TITUS, Ala. — Quentin Vercher, 18, graduated high school, competed as an adult in the Southern Divisional, and will start Marines boot camp, all in a period of less than two months.
The teen angler had mixed emotions about being the youngest competitor — 17 at the time — of all the adult teams in the 2013 B.A.S.S. Nation Southern Divisional.
“I was super excited,” said Vercher. “I was also really worried because I was hoping I would be able to pull my own weight since I was the youngest. When I found out I did, I was the happiest kid on the earth.”
Vercher did his part to help the Alabama team win the Southern Divisional by finishing 27th overall with 15 bass weighing 30 pounds, 4 ounces. He also placed seventh on the 16-member Alabama squad, which also featured the oldest competitor in the divisional, 72-year-old Eulon Lee.
“I was satisfied with how I did each day, but I thought I could have done better,” recalled Vercher. “In practice I had better fish. I had about 15 pounds each day of practice but then the warm front came through that first day and everyone started catching fish. I felt like I did pretty well, though.”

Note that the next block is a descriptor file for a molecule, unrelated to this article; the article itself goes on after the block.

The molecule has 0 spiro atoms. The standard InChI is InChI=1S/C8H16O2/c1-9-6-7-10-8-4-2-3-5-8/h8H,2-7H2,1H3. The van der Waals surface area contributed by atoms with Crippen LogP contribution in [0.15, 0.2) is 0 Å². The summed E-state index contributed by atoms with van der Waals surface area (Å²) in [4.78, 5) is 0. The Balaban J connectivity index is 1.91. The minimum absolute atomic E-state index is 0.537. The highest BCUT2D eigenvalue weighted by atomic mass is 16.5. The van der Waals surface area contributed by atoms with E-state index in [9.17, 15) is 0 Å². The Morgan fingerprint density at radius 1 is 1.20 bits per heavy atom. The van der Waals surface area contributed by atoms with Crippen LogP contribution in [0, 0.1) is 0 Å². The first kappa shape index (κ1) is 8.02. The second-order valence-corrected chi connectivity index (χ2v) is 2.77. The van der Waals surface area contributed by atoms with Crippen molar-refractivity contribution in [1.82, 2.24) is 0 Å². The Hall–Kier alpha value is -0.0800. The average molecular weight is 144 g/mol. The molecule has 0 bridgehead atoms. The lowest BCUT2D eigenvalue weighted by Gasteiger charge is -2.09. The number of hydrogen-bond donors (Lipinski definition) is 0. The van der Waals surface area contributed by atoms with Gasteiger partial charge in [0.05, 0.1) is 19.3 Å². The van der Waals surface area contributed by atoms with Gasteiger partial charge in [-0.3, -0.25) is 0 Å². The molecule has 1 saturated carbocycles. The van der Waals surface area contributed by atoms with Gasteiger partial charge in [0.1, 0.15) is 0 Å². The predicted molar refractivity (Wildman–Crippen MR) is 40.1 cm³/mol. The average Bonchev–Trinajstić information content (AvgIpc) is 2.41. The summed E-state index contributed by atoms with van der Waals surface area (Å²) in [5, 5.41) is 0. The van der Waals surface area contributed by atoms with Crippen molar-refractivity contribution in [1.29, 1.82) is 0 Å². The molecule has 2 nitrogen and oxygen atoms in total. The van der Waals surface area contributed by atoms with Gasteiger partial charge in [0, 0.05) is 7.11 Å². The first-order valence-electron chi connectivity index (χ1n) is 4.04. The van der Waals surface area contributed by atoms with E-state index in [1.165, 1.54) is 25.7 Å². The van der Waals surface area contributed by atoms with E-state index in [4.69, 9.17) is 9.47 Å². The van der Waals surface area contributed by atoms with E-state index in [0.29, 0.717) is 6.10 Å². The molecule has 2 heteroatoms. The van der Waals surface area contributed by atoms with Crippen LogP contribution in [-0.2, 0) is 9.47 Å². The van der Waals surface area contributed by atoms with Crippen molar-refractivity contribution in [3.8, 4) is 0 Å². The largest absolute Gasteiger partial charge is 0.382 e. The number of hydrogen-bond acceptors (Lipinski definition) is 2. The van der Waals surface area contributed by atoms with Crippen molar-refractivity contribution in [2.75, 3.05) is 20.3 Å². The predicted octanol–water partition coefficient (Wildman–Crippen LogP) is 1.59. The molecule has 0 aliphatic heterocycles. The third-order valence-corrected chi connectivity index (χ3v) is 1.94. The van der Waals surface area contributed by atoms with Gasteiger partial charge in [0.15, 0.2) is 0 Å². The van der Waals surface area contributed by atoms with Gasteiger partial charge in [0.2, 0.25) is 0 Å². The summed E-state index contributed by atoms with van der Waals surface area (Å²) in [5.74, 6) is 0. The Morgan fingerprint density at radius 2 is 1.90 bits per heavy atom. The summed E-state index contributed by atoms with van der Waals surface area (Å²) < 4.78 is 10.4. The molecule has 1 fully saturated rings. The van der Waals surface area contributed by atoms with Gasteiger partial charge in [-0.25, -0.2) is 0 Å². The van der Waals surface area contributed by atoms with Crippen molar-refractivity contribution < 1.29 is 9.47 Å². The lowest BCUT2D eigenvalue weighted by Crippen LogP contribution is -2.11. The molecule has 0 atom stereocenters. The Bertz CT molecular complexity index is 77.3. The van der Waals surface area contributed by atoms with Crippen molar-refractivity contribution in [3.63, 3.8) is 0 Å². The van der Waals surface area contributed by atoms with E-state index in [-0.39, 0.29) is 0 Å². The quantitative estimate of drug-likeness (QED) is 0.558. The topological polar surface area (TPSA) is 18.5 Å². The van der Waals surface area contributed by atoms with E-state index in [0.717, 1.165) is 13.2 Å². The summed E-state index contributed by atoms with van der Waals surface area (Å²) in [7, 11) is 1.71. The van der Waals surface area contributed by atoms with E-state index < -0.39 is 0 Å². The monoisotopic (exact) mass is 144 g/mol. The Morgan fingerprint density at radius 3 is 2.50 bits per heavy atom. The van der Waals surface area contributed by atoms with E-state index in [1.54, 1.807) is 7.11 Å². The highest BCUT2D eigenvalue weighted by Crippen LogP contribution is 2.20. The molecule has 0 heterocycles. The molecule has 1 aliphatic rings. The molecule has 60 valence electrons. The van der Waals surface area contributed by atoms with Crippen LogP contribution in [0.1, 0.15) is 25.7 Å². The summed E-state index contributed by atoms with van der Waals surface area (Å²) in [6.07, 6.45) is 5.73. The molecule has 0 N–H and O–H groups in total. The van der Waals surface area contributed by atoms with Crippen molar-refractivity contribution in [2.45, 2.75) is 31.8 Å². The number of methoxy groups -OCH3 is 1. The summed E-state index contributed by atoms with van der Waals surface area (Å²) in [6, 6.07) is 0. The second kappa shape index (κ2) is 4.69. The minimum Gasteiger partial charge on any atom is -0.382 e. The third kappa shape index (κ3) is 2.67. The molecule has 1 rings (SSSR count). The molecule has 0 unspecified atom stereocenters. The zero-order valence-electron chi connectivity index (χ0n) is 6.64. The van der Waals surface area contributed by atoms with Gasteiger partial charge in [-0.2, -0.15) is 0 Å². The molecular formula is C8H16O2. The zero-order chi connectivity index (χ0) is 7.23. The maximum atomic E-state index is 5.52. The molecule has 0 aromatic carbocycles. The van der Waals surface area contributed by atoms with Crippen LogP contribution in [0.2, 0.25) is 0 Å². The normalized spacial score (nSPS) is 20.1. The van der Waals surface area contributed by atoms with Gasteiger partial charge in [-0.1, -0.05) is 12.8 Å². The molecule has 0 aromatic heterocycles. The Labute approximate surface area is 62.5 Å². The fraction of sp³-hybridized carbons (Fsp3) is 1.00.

Fishing has always been a passion for Vercher, who turned 18 this month. “I have been in a boat since I was in diapers,” he said. “My dad had me fishing since I could walk.”
When Karen Stewart formed the Central Alabama Junior Bassmasters club in 2007, Vercher was one of the club’s original members. “I love him just like a son,” said Stewart. “He is a very intelligent young man. He just excels in everything he does. He has always been good at fishing, but most of all he has been very passionate and dedicated.” She recalls Vercher has never missed any of the club’s canned food drives or the annual diabetes kids fishing events throughout his years in the junior club.
In his last year of the juniors program, Vercher made the junior state team and competed in the 2012 Southern Divisional. He finished 15th on the Alabama team with five bass weighing 8 pounds, 8 ounces. This year, Vercher qualified for the Alabama state team as a member of the adult Central Alabama Bassmasters club.
Vercher’s fishing exploits in the B.A.S.S. Nation will come to an end in June when he joins the Marine Corps. While in the service, he plans to earn a bachelor’s degree and become an officer.
Although he is committed to a life of military service, Vercher sees a way he can keep fishing competitively. “We get 30 days paid leave, and I plan on using those paid days to fish tournaments like Bass Pro Shops Bassmaster Opens wherever I am stationed,” he predicted.
Bassmaster Opens competitors might have to watch out for this new member of “The Few, The Proud, The Marines.”